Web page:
New methods to examine the brain and spinal fluid heighten the chance of early diagnosis of Alzheimer’s disease. Results from a large European study, led by researchers at the Karolinska Institutet, are now published in the medical journal BRAIN. These findings may have important implications for early detection of the disease, the choice of drug treatment and the inclusion of patients in clinical trials.
Despite many years of intensive research, no effective treatment currently exists for Alzheimer’s disease, which is the most common form of dementia. It has become increasingly clear that, if the disease is to be treated successfully, it must be detected early, perhaps even before symptoms are evident. Thus, there is a great need for reliable diagnostic methods so that treatment to slow or prevent the disease can begin as early as possible.
A characteristic, pathological sign of Alzheimer’s disease is the formation of insoluble amyloid plaques that accumulate in the brain. The presence of these plaques can be measured in the brain using positron emission tomography (PET camera) to visualize radioactive tracer molecules that bind to the amyloid plaques. Amyloid levels can also be measured in spinal fluid. While amyloid accumulates in the brain in Alzheimer’s disease, research has shown that levels of amyloid in the spinal fluid is instead reduced.
In the current study, researchers compared the amyloid-PET measurements in the brain with amyloid-β42 in the spinal fluid to see how well they align. The investigations were performed at seven European memory clinics on 230 patients who were examined for memory disorders. Patients received various diagnoses, such as mild cognitive impairment (MCI), Alzheimer’s disease and various types of dementia. A small group of healthy individuals were control subjects.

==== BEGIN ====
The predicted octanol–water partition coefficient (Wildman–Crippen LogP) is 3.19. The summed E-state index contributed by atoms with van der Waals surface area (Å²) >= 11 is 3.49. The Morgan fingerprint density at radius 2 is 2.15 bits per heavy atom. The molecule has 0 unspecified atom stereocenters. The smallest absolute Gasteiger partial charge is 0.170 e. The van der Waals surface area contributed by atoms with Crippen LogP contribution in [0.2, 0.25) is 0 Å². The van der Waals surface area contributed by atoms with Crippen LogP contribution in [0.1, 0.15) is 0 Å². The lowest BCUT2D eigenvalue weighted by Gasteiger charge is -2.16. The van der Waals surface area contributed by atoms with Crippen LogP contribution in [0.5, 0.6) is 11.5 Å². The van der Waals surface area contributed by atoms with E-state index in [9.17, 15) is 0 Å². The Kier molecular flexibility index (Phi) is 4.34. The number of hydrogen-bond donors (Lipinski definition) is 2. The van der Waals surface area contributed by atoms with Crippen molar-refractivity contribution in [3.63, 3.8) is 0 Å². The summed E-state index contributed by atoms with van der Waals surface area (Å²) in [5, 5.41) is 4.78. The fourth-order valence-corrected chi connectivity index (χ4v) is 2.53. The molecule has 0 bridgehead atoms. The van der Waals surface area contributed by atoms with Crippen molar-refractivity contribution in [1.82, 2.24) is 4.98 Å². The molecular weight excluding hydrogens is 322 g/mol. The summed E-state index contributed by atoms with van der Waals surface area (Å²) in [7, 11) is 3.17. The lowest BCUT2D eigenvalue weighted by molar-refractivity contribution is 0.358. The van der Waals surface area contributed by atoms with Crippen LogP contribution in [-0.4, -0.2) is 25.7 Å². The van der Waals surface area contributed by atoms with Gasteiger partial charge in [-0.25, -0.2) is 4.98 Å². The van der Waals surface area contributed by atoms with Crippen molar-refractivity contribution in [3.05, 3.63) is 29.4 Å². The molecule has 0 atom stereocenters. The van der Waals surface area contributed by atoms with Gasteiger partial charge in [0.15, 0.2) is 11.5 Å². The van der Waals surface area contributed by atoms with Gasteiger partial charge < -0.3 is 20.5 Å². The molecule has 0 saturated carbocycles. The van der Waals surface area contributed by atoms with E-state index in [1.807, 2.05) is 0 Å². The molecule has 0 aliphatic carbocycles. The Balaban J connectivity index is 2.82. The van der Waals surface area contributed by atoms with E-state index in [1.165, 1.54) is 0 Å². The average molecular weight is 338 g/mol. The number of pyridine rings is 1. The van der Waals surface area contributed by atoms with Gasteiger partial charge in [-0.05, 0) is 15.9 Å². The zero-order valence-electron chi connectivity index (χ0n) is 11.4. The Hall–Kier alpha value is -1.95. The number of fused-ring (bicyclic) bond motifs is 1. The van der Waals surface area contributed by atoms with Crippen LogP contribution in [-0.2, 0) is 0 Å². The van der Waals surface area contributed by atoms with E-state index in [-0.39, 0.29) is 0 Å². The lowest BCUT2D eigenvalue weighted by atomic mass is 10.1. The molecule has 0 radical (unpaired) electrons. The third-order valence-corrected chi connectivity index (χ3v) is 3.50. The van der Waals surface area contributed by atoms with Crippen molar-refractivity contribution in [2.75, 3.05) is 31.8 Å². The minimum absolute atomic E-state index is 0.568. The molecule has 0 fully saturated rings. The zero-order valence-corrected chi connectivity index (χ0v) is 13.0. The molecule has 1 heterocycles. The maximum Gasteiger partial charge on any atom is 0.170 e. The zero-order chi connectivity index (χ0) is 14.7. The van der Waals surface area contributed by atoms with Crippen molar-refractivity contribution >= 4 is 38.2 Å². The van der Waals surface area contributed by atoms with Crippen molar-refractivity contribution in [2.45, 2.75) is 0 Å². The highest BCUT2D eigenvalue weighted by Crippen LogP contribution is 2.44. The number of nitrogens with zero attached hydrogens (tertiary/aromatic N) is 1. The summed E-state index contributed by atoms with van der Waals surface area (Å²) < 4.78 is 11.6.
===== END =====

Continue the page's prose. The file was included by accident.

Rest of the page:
PET studies on the patients’ brains were evaluated both locally at the seven different hospitals and centrally at the Karolinska Institutet. The researchers also used a new method, called the centiloid method, in order to standardize the measured amyloid values on a unified scale so they can be compared. Levels of amyloid42 were measured from the samples of cerebrospinal fluid at each local hospital. All samples were also analyzed centrally at Sahlgrenska Hospital in Gothenburg, where the levels of amyloid42, as well as a second amyloid protein amyloid40, were measured.
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The researchers found that the best fit was achieved when the amyloid level in the brain was compared with the ratio between the levels of amyloid42 and amyloid40 in the spinal fluid. Given this finding, the research team hypothesized that the forms of β-amyloid found in the brain and spinal fluid are not completely identical.
“Interestingly, there was also a difference between the values measured in the brain and spinal fluid in a smaller group of patients. This may justify that, in some unclear cases, the diagnosis should include an amyloid PET scan to complement the cerebrospinal fluid sample. These findings are also important because it is increasingly common to perform amyloid-PET studies upon the inclusion of patients in new drug studies,” said the study’s coordinator Agneta Nordberg at the Department of Neurobiology, Care Sciences and Society, Center for Alzheimer’s Research, Karolinska Institutet.
Source: Karolinska Institutet
- Antoine Leuzy, Konstantinos Chiotis, G. Steen Hasselbalch, Juha O. Rinne, Alexandre de Mendonca, Markus Otto, Alberto Lleó, Miguel Castelo Branco, Isabel Santana, Jarkko Johansson, Sarah Anderl-Straub, Christine A. F. von Arnim, Ambros Beer, Rafael Blesa, Juan Fortea, Sanna-Kaisa Herukka, Erik Portelius, Joseph Pannee, Henrik Zetterberg, Kaj Blennow, Nordberg. Pittsburgh Compound B imaging and cerebrospinal fluid amyloid-β in a multicentre European Memory Clinic study. Brain, July 2016 DOI: 10.1093/brain/aww160